To the Community
Reducing barriers to care, serving clients with acute psychiatric conditions, a clinical setting open to all—this is how counselors viewed the community advantages of open access. They credited increased access to treatment with reducing deaths, overdoses, and crime.
We receive a lot of patients into our program… in so doing we have [brought] down the crime rates. We help people to stabilize their lives and hopefully get a job.
Our doors are open. [People are] not turned away . . .
Disadvantages of the Open-Access Model
Counselors responded to open-ended questions by discussing disadvantages to counselors and to patients, along with program-level concerns. Out of 31 counselors, 11—35%—made comments indicating there really were no disadvantages.
Some counselors mentioned possible uneven workflow and high demands resulting from perceived unpredictability of the work. Others seemed to suggest the program was almost too successful:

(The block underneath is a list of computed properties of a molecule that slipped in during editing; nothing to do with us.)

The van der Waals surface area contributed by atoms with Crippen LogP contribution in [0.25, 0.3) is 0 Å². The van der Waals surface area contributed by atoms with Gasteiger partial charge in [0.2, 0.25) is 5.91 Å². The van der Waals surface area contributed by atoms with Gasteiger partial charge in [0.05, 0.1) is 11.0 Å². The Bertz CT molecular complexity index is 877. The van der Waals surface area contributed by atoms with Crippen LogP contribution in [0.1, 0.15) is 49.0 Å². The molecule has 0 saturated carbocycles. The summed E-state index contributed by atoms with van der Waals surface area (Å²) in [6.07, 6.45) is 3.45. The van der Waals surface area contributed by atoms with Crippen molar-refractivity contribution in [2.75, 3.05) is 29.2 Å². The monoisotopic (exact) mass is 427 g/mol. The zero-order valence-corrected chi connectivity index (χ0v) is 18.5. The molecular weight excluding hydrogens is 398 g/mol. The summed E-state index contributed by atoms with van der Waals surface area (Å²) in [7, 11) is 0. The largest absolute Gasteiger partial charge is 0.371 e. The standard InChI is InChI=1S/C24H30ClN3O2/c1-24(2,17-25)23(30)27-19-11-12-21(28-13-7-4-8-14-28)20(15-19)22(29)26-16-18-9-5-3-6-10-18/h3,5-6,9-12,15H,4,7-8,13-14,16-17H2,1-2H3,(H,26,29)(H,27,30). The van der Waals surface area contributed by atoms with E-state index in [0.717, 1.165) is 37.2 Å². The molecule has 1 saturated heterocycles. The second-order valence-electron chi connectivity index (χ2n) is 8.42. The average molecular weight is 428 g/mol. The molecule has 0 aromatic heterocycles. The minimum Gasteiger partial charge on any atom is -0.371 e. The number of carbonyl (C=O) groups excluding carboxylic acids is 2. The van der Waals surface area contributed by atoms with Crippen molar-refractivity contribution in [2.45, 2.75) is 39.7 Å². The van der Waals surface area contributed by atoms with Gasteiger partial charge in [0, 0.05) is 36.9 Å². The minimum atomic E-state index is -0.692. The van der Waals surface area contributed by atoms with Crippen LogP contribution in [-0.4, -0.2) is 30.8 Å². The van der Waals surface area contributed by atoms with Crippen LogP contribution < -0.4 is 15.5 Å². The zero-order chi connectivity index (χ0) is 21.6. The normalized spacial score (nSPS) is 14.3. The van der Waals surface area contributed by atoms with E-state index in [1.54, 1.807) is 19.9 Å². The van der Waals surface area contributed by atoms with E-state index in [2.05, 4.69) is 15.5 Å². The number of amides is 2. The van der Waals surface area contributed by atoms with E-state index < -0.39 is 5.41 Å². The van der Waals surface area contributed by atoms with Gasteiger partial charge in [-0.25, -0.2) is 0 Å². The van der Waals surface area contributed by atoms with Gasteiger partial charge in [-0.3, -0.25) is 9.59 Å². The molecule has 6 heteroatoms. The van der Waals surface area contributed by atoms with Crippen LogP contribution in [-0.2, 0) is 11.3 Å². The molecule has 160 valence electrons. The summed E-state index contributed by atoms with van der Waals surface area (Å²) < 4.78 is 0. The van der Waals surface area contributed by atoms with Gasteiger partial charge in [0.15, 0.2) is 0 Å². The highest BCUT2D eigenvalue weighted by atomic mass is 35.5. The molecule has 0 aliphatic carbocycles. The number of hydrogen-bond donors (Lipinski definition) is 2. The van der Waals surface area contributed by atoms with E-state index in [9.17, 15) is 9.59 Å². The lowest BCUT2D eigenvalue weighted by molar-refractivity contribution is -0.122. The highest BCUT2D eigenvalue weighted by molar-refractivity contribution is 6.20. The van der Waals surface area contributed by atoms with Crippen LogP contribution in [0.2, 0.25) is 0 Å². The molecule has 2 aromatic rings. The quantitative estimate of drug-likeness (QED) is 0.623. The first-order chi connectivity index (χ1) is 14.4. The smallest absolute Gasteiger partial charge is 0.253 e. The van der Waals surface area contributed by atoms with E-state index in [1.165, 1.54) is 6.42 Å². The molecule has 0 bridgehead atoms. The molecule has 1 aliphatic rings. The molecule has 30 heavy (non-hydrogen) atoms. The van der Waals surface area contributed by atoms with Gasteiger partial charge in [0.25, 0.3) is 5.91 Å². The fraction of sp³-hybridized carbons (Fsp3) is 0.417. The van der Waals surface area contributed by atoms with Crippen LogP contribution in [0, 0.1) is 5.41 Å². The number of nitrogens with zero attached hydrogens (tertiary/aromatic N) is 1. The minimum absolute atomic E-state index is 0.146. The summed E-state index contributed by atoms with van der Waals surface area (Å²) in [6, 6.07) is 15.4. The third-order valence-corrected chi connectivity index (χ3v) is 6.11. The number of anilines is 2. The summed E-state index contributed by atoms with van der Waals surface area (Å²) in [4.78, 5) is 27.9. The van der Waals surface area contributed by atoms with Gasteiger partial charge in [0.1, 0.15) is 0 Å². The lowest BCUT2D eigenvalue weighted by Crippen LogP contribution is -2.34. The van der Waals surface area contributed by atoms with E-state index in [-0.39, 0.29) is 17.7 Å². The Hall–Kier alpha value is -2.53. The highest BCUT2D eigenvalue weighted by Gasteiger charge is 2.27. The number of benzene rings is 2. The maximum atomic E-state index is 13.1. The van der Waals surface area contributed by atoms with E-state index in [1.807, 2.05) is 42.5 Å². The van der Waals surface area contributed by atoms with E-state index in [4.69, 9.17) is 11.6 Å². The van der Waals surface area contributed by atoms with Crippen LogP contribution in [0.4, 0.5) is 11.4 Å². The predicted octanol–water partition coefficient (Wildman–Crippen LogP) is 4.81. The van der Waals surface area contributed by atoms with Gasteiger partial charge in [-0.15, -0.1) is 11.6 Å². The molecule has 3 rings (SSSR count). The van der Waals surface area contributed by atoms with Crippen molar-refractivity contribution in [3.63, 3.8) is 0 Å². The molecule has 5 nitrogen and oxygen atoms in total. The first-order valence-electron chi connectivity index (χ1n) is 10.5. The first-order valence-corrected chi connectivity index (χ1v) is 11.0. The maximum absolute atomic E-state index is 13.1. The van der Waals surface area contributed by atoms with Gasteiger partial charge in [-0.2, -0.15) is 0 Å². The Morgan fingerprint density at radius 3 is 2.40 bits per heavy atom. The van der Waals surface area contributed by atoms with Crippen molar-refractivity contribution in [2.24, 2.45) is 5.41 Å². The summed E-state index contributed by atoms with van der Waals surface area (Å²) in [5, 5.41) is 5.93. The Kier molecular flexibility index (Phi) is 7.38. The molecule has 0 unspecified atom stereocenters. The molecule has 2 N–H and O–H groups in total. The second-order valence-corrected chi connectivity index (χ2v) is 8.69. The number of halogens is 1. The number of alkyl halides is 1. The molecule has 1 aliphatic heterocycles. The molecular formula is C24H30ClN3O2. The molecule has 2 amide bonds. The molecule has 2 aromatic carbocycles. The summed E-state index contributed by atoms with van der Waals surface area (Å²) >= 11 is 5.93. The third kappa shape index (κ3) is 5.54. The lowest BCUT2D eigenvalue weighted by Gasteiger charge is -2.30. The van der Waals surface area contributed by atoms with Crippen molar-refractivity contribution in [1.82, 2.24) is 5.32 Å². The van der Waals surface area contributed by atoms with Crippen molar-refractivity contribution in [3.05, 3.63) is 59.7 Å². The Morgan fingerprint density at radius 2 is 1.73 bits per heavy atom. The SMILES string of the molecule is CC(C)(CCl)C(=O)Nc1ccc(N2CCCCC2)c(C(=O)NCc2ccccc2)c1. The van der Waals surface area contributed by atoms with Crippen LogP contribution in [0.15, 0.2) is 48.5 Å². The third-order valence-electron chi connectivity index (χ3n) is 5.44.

. . . a lot of people hanging out . . . ; We have heavy volume … it can be unpredictable… even the building [is not able] to support the amount of people coming through here.
Mentioned were a possible negative impact on the therapeutic relationship, and problems arising from lack of appointments.
It can feel chaotic . . . if someone can see a different counselor every time, they’re able to fly below the radar. That’s a concern here.
A counselor suggested that some patients might need a more structured and more intensive treatment delivery:
The only disadvantages I think . . . once they are in treatment there should be . . . a little bit more rigidity or more routine.
The counselors saw open access as a way to improve access to MMT— “regardless of resources and background.”
The authors suggest that OTP managers thinking about scaling up their methadone program will find the addiction counselors’ opinions and perceptions valuable. Especially so, they point out, because the counselors hadn’t been trained in the open-access model—meaning that their responses flowed from “their personal work experience.”
Oberleitner LMS, Madden LM, Muthulingam D, et al. A qualitative investigation of addiction counselors’ perceptions and experiences implementing an open-access model for treating opioid use disorder. J Subst Abuse Treat. 2021;121:108191. doi:10.1016/j.jsat.2020.108191